Working in the mining, oil and gas, exploration, and construction industries can be challenging and demanding, with a wide range of unique risks and hazards. Ensuring the well-being of employees within these environments is critical to meeting an employer’s duty of care obligations. One of the ways to achieve this is by providing high-quality medical services on remote project sites. Below we examine the risks of working within these challenging environments and identify the types of medical services required to ensure occupational health compliance and the health and well-being of employees.
The Risks of Working on Remote Mining, Exploration, and Construction Sites
The nature of the mining, exploration, and construction industries involves exposure to heavy machinery and hazardous materials, working in extreme temperatures, and often in remote and isolated locations, which can increase the risk of accidents and make access to medical care more challenging.
Due to these elements, employees are often more susceptible to various injuries and illnesses, including cuts and bruises, fractures, head injuries, and exposure to hazardous chemicals, dust, and other pollutants. Mining and exploration sites, for example, are often located in remote areas where the terrain can be unpredictable and unstable. Employees may face risks associated with landslides, rockfalls, dangerous ground conditions, and the risks associated with underground mining. Similarly, construction sites are known for using heavy machinery and scaffolding, which can increase the risk of falls and other accidents.
From the above, it is clear that the environmental and job-related risks within these industries are significant, so access to medical services is essential to ensuring employees can receive the medical care necessary for emergencies, illnesses, injuries or accidents. Below we unpack the role of medical services in mitigating these risks.
The Role of Medical Services in Managing Risks
Medical services are a relatively broad term that encompasses proximity, curative and preventative care, which can be broken down as follows:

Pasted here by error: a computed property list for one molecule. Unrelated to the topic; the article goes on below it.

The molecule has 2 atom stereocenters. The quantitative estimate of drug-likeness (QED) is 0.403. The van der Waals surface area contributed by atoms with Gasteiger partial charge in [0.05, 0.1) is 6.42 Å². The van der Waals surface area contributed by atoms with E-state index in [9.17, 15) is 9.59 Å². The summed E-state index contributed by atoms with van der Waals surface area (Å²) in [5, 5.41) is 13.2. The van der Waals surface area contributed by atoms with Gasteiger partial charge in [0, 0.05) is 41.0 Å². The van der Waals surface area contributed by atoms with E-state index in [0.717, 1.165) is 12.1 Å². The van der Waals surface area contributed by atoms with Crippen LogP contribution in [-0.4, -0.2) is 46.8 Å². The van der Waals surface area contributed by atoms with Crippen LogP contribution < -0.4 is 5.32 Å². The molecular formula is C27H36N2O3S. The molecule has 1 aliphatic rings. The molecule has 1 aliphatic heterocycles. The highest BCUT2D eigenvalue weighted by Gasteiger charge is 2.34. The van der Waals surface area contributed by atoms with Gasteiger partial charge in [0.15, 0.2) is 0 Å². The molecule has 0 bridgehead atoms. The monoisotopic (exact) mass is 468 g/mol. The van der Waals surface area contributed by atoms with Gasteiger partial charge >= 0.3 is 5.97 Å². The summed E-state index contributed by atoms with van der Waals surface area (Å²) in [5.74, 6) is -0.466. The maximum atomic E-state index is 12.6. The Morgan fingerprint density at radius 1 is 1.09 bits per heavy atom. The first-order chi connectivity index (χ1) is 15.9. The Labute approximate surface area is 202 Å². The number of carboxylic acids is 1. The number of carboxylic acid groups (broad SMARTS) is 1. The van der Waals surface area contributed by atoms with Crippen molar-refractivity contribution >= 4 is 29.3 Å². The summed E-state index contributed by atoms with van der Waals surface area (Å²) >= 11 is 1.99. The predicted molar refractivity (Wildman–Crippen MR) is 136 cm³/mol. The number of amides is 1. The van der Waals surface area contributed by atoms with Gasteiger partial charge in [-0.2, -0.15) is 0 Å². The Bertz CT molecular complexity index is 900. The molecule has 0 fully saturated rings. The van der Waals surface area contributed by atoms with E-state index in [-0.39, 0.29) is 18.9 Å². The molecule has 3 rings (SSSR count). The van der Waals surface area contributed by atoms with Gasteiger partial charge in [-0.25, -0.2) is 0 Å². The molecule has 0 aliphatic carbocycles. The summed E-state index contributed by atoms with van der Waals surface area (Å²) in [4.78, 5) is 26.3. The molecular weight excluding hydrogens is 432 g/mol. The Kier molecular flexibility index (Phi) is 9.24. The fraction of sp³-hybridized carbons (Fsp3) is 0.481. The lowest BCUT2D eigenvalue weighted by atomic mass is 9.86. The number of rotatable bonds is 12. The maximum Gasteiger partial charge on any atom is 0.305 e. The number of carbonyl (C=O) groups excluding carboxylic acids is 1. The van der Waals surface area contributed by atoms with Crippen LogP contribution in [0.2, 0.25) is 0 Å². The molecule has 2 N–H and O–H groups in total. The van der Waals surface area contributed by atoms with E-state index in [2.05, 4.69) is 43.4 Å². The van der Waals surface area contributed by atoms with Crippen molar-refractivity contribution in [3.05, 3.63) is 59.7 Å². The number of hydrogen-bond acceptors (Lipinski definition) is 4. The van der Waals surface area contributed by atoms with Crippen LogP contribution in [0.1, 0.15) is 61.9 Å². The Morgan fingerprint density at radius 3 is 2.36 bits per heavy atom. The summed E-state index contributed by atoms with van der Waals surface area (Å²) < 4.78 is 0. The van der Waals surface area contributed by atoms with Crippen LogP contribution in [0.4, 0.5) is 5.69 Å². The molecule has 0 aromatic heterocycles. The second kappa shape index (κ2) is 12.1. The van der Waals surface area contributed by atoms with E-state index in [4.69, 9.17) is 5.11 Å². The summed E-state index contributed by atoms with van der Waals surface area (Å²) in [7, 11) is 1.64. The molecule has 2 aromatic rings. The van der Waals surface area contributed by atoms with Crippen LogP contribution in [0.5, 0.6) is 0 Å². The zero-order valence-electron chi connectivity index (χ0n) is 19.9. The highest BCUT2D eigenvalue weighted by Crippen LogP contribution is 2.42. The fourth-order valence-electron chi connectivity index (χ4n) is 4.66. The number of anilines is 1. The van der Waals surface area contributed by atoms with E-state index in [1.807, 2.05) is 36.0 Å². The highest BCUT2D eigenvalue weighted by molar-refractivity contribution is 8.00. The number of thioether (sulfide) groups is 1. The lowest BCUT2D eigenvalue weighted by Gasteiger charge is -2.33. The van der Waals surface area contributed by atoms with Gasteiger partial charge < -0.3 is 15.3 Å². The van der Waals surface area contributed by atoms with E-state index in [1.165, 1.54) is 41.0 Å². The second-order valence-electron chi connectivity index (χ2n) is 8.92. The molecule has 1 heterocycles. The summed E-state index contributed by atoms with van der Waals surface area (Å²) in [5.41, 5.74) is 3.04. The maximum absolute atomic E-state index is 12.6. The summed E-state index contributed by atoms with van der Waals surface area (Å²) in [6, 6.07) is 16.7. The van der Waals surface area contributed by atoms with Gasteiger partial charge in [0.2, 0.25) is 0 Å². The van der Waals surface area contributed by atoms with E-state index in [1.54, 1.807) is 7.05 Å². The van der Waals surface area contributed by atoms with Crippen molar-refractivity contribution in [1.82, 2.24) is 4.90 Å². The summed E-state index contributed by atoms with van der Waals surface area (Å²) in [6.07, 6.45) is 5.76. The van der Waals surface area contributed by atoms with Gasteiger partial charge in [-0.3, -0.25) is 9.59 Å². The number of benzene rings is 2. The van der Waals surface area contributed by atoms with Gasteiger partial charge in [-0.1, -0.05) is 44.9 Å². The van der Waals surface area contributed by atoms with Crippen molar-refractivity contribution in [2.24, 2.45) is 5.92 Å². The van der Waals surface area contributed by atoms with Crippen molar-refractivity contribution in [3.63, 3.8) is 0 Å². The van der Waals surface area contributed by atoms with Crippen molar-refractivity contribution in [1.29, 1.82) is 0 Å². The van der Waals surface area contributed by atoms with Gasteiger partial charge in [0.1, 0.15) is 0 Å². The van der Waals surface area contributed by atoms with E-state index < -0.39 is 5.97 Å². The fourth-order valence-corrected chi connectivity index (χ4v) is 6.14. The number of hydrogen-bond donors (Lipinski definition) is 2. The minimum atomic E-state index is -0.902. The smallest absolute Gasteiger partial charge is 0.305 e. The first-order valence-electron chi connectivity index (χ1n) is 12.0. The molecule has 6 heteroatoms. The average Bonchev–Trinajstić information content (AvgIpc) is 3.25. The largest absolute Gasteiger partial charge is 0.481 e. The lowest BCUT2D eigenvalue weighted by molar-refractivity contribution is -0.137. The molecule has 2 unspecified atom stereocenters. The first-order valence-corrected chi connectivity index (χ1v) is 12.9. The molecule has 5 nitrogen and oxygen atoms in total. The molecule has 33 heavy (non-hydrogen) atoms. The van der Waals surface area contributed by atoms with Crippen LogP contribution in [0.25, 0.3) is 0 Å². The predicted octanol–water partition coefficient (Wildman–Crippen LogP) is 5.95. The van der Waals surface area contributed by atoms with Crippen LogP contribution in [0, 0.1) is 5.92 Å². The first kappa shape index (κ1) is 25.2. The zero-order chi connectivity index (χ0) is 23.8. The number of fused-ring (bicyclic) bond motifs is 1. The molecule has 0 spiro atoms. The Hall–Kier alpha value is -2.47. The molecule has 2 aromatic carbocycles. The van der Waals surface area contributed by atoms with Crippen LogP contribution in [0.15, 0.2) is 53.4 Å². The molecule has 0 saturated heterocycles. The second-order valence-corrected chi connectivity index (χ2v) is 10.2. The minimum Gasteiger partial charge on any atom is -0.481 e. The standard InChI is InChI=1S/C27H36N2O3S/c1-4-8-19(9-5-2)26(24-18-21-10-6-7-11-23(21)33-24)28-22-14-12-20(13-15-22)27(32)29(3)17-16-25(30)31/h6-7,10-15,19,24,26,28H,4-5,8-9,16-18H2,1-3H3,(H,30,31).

- Proximity care – refers to healthcare services that align with international and local healthcare regulations and standards and aim to bridge language and culture barriers that could impact medical care and treatment.
- Curative care – refers to having the right medical services that effectively treat emergencies, injuries, illnesses or accidents that may occur onsite. This includes setting up remote clinics, sourcing and procuring the necessary emergency medical and rescue equipment, and ensuring trained and experienced medical personnel can treat patients effectively.
- Preventive care – aims to assist employees in remaining healthy and mitigating health risks. This includes identifying employee health trends and possible injury or illness risks and implementing a targeted healthcare plan to reduce these risks. This also includes regular health assessments and medical screenings for workers, as well as providing education on healthy habits, well-being practices and risk management strategies. Effective preventative care can also help to promote a culture of well-being on these sites. This involves not only addressing the physical health needs of workers but also their mental health needs.
By providing workers with access to this kind of high-quality medical care, employers can:
- Meet their duty of care requirements and ensure their employees can access timely medical and emergency care.
- Provide fast access to quality medical care to employees in the event of an injury, accident, illness or emergency.
- Minimise workplace injuries through effective injury management and on-site specialist support.
- Save on costs by effectively managing recordable injuries and preventable illnesses and, in doing so, reducing the loss of productivity due to absenteeism.
- Ensure compliance across occupational health regulations and standards.
- Enhance business continuity by having suitable healthcare measures in place so that operations are unaffected.
The Role of Training and Certification of Medical Staff in Risk Mitigation
Medical services are only as good as the medical personnel there to treat employees. Having the right medical services in place will not matter if medical personnel are not trained, certified, and experienced in working within these remote locations.